The avalanche danger in the west central Montana backcountry is considerable.

Good Morning. This is Jeff Carty with the West Central Montana Avalanche Center advisory on Tuesday, February 9, 2021. This advisory is sponsored by Spark R&D. This advisory does not apply to operating ski areas and expires at midnight tonight. The USDA Forest Service is solely responsible for its content.

It seems like it is properly winter all of a sudden. New snow again yesterday, 4-10″, and cold temperatures have it feeling right for the season. Up to 48″ of new snow fell in some areas over the last week, this is compacting to around 2.5′ as it settles. It is great to look at a pit wall and see a uniform mass of snow over two feet thick without a crust or facet layer, although this is still something that plagues our lower snowpack. While the skiing and riding have improved dramatically, it is not open season yet. Dangerous avalanche conditions exist. Caution is still warranted, and travel on slopes steeper than 30º is not yet recommended.

Winds increased yesterday and ample fresh snow was loading leeward slopes. Wind slabs were very touchy and growing in the Rattlesnake yesterday. There was evidence of wind loading and mid-storm wind slab avalanches at Lolo, the Southern Missions, and the Bitterroot. Winds started from the west yesterday and switched to northerly. Moderate northeast winds are forecast for today will continue to load slopes. Multiple aspects may have wind slabs due to these shifting winds. Prior to the storm, cornices were already large and collapsing. Any that remain are larger, unstable, unpredictable, and could trigger avalanches if they fall.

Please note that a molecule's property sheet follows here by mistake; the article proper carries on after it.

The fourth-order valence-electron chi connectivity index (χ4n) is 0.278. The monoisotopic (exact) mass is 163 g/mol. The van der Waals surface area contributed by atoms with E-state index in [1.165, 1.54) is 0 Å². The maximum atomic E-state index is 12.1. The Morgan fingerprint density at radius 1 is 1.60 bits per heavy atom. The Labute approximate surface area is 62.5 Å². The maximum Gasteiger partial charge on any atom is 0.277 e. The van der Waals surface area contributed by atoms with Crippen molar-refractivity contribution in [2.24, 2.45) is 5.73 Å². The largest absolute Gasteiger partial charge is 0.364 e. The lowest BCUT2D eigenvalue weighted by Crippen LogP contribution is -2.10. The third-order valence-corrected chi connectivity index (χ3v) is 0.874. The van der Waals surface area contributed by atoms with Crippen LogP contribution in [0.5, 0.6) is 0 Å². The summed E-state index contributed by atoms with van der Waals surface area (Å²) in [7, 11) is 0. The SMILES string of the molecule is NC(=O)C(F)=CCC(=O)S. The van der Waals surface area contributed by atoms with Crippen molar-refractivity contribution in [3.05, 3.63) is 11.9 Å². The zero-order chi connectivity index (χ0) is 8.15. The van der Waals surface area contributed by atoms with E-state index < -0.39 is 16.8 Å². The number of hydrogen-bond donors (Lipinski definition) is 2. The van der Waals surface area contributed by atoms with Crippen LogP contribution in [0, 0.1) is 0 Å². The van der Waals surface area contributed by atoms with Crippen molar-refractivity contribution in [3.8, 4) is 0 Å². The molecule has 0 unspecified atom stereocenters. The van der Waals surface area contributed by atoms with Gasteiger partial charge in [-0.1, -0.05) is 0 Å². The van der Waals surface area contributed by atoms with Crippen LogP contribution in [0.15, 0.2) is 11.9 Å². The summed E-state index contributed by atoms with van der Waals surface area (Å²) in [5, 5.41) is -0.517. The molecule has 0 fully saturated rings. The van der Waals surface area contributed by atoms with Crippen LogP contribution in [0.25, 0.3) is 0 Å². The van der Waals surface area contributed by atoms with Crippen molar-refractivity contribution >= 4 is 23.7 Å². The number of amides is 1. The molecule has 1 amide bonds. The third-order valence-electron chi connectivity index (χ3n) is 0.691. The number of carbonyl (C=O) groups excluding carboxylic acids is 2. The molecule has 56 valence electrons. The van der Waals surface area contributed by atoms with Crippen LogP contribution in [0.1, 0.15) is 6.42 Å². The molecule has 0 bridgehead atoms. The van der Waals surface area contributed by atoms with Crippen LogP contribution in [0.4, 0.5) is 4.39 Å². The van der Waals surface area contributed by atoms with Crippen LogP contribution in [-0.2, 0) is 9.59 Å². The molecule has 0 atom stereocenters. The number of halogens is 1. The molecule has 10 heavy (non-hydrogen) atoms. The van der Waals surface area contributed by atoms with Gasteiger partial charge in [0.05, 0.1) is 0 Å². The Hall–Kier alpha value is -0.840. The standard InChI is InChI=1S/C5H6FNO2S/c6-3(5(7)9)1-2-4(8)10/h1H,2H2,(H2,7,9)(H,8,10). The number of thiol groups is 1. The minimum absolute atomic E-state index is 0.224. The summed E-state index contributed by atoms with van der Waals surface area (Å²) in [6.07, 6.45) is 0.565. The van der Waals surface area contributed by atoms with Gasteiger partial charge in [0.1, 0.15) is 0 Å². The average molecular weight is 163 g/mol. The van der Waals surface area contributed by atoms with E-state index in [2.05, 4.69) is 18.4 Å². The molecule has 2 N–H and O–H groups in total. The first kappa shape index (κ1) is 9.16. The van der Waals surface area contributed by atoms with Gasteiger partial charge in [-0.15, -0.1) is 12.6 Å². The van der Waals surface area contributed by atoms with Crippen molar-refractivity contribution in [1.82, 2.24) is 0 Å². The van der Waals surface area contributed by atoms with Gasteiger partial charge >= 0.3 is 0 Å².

There were widespread natural avalanches throughout the forecast area this weekend. These slid on existing persistent week layers such as the January 13 facet/crust combo. For example, a fairly large avalanche, several hundred feet wide, with up to 4-foot crown happened this weekend in Jenny Bowl.  Long-distance propagation like this is typical of persistent weak layers. The new snow sits on various facet layers throughout the forecast area, and we are seeing propagation in these during stability tests. It is possible to trigger avalanches within the facets, and shallower avalanches may step down to deeper layers creating large avalanches.

Last week, there were 15 avalanche fatalities in the US, including one in the northern Swans on Saturday. This is the most avalanche deaths in a week since 1910. The snowpack throughout the western US is unstable and precarious. Don’t add to the numbers. Now is not the time to push into steep terrain. The snowpack needs time to settle out and bond.

The Bottom Line

Travel in avalanche terrain is not recommended, dangerous avalanche conditions exist. Avoid slopes over 30º and runout zones. Remotely triggered avalanches from the side, below, or above are possible. Natural avalanches are possible, human triggered avalanches in wind slab are likely.

Carry a beacon, shovel, and probe. Remember to reassess conditions throughout the day and stay alert for signs of instability. Dig a pit. Look for red flags.

Upcoming Education Events:

Please visit our education page for an up to date list of regional educational events and course offerings. Below are a few select events and opportunities to check out.

  • February 10th, 6-7:30 PM MST | FREE Online 1.5-hr Avalanche Awareness Session | event | Delivered by A3 Pro instructors | Get more details and register HERE

Public Observations

Thank you to everyone who has taken the time to send in a public observation. Please keep sharing what you find and see while out in the backcountry. This online forum is a great resource to glean information about current conditions.

You can now text us your observations to (406) 219-5566 when you don’t have time to fill out the observations page. Texted observations won’t get posted on the website, but will be used in the development of the forecast.

Ski and ride safe.